Recently, several highly promiscuous major histocompatibility complex class II regulatory T-cell epitopes (Tregitopes) in the conserved regions of IgG were identified (De Groot et al., 2008). Indeed, we suggest that these IgG epitopes may enhance the tolerogenic properties of the fusion constructs utilized in our B-cell gene therapy system. We found that in vivo administration of Tregitopes can stimulate natural Tregs in DO11.10 transgenic mice and delivery of these Tregitopes with OVA protein by B cells also protect mice from antigen challenge (Su et al., in preparation). Based on these observations, we propose that the exogenous IL-10 produced by tolerogenic B cells is not required for inducing/activating CD4+CD25+ Tregs in the early stage and maintaining tolerance. Thus, we believe that the distinct roles of IL-10 played in these two studies (our work and Ahangarani et al., 2009) are likely due to the different model systems used, i.e., whether the fusion construct expresses IgG, whether natural Tregs or Tr1 cells are induced, or whether an endosomal targeting sequence is utilized.
Nevertheless, our data suggest that the endogenous IL-10 produced by the host is essential for tolerance induction. We have previously shown that both Th1 and Th2 responses in host mice are reduced by peptide–IgG B-cell gene therapy (Kang et al., 1999). Therefore, it is unlikely that the in vivo IL-10R blockade has skewed the Th1 and Th2 populations directly. Instead, we suggest that the IL-10R blockade affects the activation or function of natural CD4+CD25+ Tregs or inducible Tregs, which we have shown to be integral for the efficacy of B-cell gene therapy. The endogenous IL-10 could be produced by different subsets of lymphocytes including regulatory T cells. One of the suppressive mechanisms of Tregs is through producing IL-10. IL-10 produced by APCs is also important for induction of Tregs. For example, IL-10 produced by macrophages in the lamina propria is critical for conversion of Tregs from convention T cells in mucosal immunity (Denning et al., 2007; Murai et al., 2009; Hadis et al., 2011). In addition, it has been demonstrated recently that transitional two marginal zone B cells, which are IL-10-producing and have regulatory phenotypes, play an important role in inducing FoxP3 Tregs and suppressing Th1 and Th17 cells (Carter et al., 2011). Therefore, although in our system exogenous IL-10 from donor B cells is dispensable for inducing tolerance, blocking endogenous IL-10 from the host interrupt tolerance induced by peptide–IgG B cells possibly due to at least two mechanisms: influence the induction or conversion of Tregs from conventional T cells or interfere the function of Tregs.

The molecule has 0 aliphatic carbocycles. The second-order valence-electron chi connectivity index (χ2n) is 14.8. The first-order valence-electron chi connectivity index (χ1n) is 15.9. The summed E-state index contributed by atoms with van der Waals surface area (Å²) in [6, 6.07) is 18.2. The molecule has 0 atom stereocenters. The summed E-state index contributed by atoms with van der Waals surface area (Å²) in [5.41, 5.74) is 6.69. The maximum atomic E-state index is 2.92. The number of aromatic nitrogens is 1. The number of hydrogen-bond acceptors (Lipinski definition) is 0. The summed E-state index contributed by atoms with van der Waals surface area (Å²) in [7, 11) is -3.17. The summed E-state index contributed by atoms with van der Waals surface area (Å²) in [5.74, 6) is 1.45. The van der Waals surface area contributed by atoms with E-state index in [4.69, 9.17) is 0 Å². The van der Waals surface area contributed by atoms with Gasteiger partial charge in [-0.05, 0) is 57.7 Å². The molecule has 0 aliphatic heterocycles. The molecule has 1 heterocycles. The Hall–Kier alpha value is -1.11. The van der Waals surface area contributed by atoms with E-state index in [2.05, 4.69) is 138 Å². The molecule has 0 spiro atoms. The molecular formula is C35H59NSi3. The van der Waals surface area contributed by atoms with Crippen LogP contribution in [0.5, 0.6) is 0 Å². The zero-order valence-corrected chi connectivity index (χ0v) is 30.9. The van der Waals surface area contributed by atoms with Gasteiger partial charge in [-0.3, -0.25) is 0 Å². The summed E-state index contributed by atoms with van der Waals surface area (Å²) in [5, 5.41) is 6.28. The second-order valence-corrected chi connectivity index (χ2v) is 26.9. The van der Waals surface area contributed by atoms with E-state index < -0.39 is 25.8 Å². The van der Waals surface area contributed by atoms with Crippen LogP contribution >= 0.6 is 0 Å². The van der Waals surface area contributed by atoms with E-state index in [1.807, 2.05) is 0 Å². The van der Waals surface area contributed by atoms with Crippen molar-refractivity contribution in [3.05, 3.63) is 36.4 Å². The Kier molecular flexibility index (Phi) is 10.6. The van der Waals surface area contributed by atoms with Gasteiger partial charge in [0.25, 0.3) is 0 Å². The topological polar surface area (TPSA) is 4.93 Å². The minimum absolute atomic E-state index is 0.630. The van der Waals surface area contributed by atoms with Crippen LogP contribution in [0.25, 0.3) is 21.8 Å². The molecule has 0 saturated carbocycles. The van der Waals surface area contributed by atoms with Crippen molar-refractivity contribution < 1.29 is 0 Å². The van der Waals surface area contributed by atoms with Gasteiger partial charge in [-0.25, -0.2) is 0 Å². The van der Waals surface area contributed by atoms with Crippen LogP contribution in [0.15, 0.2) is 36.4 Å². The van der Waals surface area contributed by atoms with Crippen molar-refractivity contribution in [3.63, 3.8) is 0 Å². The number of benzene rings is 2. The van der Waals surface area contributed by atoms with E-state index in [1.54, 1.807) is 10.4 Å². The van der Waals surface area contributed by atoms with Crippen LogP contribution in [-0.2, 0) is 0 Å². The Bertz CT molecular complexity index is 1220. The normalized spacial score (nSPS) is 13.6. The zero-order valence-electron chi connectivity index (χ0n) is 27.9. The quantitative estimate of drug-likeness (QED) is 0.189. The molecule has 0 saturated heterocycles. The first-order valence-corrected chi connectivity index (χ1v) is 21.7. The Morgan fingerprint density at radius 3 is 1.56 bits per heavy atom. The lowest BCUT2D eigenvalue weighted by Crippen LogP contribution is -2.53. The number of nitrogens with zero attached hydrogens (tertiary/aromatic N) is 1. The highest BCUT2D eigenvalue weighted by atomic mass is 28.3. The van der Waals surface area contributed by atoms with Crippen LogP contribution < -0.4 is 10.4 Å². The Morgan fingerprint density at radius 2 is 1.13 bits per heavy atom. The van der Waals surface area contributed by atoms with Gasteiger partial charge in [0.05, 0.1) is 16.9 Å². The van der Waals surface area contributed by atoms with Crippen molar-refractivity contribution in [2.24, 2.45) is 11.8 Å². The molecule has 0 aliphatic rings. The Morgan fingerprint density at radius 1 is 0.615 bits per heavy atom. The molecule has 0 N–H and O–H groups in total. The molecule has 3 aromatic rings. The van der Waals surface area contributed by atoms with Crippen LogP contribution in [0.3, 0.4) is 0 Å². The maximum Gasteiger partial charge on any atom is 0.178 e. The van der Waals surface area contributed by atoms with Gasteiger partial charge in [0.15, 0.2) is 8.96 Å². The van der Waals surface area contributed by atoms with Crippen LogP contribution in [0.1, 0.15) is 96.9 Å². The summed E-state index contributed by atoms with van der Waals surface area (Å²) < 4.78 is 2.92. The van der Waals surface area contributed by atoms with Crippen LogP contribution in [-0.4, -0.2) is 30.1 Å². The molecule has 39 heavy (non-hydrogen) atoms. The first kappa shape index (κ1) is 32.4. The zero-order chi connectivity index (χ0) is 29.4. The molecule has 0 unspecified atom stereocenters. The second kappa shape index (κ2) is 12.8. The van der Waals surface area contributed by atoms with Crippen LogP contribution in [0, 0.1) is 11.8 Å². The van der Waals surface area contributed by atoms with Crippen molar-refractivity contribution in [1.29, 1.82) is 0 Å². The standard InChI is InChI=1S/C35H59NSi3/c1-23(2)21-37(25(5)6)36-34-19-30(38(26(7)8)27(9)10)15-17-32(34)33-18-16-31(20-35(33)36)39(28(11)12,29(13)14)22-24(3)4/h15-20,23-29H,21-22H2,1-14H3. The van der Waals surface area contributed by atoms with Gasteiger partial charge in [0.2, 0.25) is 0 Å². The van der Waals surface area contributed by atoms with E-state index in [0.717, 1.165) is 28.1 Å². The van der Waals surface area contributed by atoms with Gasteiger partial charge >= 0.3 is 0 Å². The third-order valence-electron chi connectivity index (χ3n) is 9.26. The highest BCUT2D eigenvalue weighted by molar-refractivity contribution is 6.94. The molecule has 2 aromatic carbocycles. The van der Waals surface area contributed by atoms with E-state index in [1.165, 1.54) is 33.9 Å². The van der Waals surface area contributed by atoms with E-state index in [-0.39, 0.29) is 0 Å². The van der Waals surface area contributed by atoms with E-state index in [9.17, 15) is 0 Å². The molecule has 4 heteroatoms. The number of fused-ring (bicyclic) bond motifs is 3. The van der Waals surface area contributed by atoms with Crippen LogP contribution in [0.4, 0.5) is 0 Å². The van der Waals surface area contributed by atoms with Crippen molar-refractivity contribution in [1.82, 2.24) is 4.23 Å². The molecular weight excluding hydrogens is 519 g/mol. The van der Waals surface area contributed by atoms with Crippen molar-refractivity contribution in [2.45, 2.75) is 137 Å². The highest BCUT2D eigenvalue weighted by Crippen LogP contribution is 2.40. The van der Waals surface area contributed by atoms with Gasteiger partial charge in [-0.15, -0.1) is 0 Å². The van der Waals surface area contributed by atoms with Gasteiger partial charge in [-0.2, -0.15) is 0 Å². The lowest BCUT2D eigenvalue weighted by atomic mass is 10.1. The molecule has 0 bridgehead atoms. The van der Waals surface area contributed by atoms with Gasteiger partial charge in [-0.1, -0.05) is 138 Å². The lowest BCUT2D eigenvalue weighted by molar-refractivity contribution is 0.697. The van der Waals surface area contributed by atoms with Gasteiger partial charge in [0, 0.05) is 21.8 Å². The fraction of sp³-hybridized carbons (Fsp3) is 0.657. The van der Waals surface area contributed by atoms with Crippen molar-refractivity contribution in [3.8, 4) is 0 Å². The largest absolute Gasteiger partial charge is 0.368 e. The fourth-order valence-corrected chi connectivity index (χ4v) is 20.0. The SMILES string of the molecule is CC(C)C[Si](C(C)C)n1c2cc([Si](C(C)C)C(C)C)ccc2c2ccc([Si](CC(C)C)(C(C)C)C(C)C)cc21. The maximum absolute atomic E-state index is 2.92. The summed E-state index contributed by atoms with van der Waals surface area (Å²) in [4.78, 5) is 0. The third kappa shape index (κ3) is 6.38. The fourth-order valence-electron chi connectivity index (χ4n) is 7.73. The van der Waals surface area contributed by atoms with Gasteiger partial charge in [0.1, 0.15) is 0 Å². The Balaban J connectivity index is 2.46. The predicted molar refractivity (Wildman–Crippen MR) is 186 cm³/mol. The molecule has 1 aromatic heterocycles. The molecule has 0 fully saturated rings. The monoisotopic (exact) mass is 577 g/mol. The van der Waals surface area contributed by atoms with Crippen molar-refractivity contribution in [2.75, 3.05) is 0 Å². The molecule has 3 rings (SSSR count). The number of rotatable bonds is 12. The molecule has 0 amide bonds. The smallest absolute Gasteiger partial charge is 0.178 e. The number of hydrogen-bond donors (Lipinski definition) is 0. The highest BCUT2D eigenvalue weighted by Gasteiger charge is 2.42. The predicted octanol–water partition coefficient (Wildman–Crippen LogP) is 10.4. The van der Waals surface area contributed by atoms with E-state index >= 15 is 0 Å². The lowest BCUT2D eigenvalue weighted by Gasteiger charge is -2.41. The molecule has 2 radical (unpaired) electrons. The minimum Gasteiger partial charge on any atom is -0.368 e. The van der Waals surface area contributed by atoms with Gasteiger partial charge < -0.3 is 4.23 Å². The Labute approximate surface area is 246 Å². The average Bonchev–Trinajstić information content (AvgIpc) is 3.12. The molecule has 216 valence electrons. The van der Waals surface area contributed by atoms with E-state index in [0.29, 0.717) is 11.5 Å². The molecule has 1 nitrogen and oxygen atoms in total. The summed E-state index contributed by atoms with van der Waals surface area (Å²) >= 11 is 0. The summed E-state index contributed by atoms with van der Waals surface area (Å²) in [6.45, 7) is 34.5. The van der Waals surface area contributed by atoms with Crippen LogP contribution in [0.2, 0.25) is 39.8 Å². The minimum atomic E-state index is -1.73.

In summary, several groups have utilized B cells to deliver tolerance via gene therapy. Here we demonstrate that host IL-10 is critical for the tolerogenicity of B-cell based peptide–IgG gene therapy in vivo and that IL-10 produced by B cells themselves is not required for tolerance induction.
Yan Su and Ai-Hong Zhang designed and performed research, analyzed data, and wrote the manuscript; Nancy Noben-Trauth supervised writing of the manuscript; and David W. Scott designed research and supervised data analysis and writing of the manuscript.
Conflict of Interest Statement
The authors declare that the research was conducted in the absence of any commercial or financial relationships that could be construed as a potential conflict of interest.
We thank Robert Rossi, Patrick Adair, and Diane Nelson for critical reading of the manuscript. This work was supported by NIH grants RO1 AI035622 and DK068343.
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Keywords: gene therapy, B cells, IL-10, IL-10 receptor, tolerance
Citation: Su Y, Zhang A-H, Noben-Trauth N and Scott DW (2011) B-cell gene therapy for tolerance induction: host but not donor B-cell derived IL-10 is necessary for tolerance. Front. Microbio. 2:154. doi: 10.3389/fmicb.2011.00154
Received: 22 June 2011;
Accepted: 01 July 2011;
Published online: 15 July 2011.
Edited by:Roland W. Herzog, University of Florida, USA
Reviewed by:Brad E. Hoffman, Temple University School of Medicine, USA
George Aslanidi, University of Florida, USA
Copyright: © 2011 Su, Zhang, Noben-Trauth and Scott. This is an open-access article subject to a non-exclusive license between the authors and Frontiers Media SA, which permits use, distribution and reproduction in other forums, provided the original authors and source are credited and other Frontiers conditions are complied with.
*Correspondence: David W. Scott, Department of Medicine, Uniformed Services University of the Health Sciences, Bethesda, MD 20814, USA. e-mail: firstname.lastname@example.org